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Everywhere, one grammar is used as an example table-driven LL(1) parser.

Grammar

S -> E | (epsilon)
E -> TE'
E' -> +TE' | (epsilon)
T -> FT'
T' -> *FT' | (epsilon)
F -> NUM | (E)

With this grammar you can only add and multiply. I wanted a little more so added subtraction and division operations.

my Grammar

S -> E | (epsilon)
E -> TE'
E' -> +TE' | -TE' | (epsilon)
T -> FT'
T' -> *FT' | /FT' | (epsilon)
F -> NUM | (E)

Parse table

|-------------------------------------------------------------------------------------|
|     |   NUM   |    +    |    -    |    *    |    /    |    (    |    )    |    $    |
|-------------------------------------------------------------------------------------|
|  S  | S->E    |         |         |         |         | S->E    |         | S->e    |
|-------------------------------------------------------------------------------------|
|  E  | E->TE'  |         |         |         |         | E->TE'  |         |         |
|-------------------------------------------------------------------------------------|
|  E' |         | E'->+TE'| E'->-TE'|         |         |         | E'->e   | E'->e   |
|-------------------------------------------------------------------------------------|
|  T  | T->FT'  |         |         |         |         | T->FT'  |         |         |
|-------------------------------------------------------------------------------------|
|  T' |         | T'->e   | T'->e   | T'->*FT'| T'->/FT'|         | T'->e   | T'->e   |
|-------------------------------------------------------------------------------------|
|  F  | F->NUM  |         |         |         |         | F->(E)  |         |         |
|-------------------------------------------------------------------------------------|

But I have a problem if used this grammar to build a parse tree the string 6*3/2, it turns out that the first operation is division and then the multiplication operation. I do not know why this is happening. Maybe this is because I have the wrong grammar or I'm doing something wrong. Help me.

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    $\begingroup$ Your parse table is wrong. Why does $E'$ row contain the rules for $T$ non-terminal, and $T$ row contains the rules for $F$? $\endgroup$ – Vladislav Mar 10 at 20:47
  • $\begingroup$ @Vladislav Thank you for your remark. $\endgroup$ – none9632 Mar 10 at 22:01
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If you naively generate a parse tree from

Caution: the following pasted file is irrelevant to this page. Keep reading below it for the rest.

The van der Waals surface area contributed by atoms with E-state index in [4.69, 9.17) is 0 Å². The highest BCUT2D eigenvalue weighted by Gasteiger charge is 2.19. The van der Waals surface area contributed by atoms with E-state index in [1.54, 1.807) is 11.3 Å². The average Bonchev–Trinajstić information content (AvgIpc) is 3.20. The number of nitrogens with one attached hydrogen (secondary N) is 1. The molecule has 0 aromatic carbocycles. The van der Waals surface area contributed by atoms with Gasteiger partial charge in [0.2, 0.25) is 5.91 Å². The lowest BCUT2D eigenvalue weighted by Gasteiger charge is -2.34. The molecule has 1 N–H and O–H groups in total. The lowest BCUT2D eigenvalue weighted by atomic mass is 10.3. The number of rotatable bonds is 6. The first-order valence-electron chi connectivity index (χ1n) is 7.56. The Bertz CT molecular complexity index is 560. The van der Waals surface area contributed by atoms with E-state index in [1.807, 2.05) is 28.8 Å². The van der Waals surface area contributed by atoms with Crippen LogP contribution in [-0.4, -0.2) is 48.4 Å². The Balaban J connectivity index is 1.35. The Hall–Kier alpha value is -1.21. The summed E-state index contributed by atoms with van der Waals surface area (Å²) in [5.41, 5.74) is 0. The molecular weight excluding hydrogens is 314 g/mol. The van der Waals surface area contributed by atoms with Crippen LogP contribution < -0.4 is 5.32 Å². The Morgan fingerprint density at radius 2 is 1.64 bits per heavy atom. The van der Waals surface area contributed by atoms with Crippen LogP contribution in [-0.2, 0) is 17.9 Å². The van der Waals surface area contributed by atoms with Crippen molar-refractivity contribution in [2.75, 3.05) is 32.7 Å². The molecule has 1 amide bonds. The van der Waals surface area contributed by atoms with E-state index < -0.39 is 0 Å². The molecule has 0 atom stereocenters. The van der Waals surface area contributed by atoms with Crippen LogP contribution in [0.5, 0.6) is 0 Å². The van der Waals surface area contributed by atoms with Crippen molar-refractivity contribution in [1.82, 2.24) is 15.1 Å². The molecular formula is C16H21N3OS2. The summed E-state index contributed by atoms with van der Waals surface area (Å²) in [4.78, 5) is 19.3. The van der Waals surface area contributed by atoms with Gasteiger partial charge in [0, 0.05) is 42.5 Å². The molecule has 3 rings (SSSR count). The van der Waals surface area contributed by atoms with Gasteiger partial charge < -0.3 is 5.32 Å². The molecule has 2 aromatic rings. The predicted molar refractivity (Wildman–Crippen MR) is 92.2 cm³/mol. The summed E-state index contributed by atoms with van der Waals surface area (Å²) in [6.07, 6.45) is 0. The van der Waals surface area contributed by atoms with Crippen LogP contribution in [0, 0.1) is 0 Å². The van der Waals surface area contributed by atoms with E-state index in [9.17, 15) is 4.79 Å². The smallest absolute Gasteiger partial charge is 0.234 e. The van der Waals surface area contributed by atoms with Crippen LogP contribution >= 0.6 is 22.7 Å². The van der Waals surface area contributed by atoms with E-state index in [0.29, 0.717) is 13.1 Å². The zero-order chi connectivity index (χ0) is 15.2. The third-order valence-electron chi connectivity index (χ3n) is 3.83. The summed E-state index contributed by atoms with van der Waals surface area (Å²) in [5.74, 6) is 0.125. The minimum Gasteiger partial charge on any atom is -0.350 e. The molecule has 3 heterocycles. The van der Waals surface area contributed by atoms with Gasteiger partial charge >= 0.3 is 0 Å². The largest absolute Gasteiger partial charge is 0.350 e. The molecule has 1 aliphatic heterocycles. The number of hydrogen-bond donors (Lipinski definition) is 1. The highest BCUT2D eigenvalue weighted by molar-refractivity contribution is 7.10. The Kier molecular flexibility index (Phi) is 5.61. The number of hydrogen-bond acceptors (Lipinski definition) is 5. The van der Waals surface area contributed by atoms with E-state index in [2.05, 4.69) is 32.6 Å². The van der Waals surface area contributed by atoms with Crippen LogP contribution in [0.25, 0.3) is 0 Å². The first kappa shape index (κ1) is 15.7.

$$\begin{align}T\to& FT'\\ T'\to& *FT' \\ \mid&\; /FT' \\ \mid&\; \epsilon\\ \end{align}$$

then you're going to end up with something like this:

         T
        / \
       /   \
      /     \
     F       T'
     |      /|\
     6     / | \
          /  |  \
         *   F   T'
             |  /|\
             3 / | \
              /  |  \
             ÷   F   T'
                 |   |
                 2   ε

What you really want is this:

         T
        /|\
       / | \
      /  |  \
     T   ÷   F
    /|\      |
   / | \     2
  /  |  \       
 T   *   F  
 |       |
 F       3
 |
 2

But that belongs to a different, left-recursive grammar:

$$\begin{align}T\to& T * F\\ \mid&\; T / F\\ \mid&\; F \end{align}$$

To use the second grammar, you'd need to use a different parsing technique (not the end of the world :-). To get the second parse tree, you need to do a little surgery while constructing it (or in a post-parse tree-walk, but that seems like overkill).

Because LL grammars cannot deal with left-recursive grammars, they cannot directly represent left-associative operators (which is most operators). Without left-recursion, you only have one way to represent a repetition, which means you have to use the same style to represent both left-associative and right-associative operators. That's not an issue in practice -- you certainly know the associativity of all operators in your language -- but you might find it annoying that you need to annotate the parser in order to get the right parse. If you use a bottom-up parsing technique, this annoyance vanishes.

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  • $\begingroup$ That is, if I understand correctly, the table-driven LL (1) parser cannot correctly process the right-associative operator. $\endgroup$ – none9632 Mar 11 at 15:26
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    $\begingroup$ @none9632: What I'm saying is that the restrictions imposed by LL parsing make it impossible for the grammar to distinguish between left- and right-associative operators. In effect, both are represented as operand (operator operand)*, which is the normal way of writing recursive descent parsers. A parser can handle both associativities, but it must rely on information which is not embodied in the grammar. (Right-associative operators certainly exist. Aside from exponentiation, the most common one is assignment.) $\endgroup$ – rici Mar 11 at 15:57
  • $\begingroup$ Oops, I mean left-associative operator. $\endgroup$ – none9632 Mar 11 at 16:53
  • $\begingroup$ @none9632: Same answer. $\endgroup$ – rici Mar 11 at 16:54

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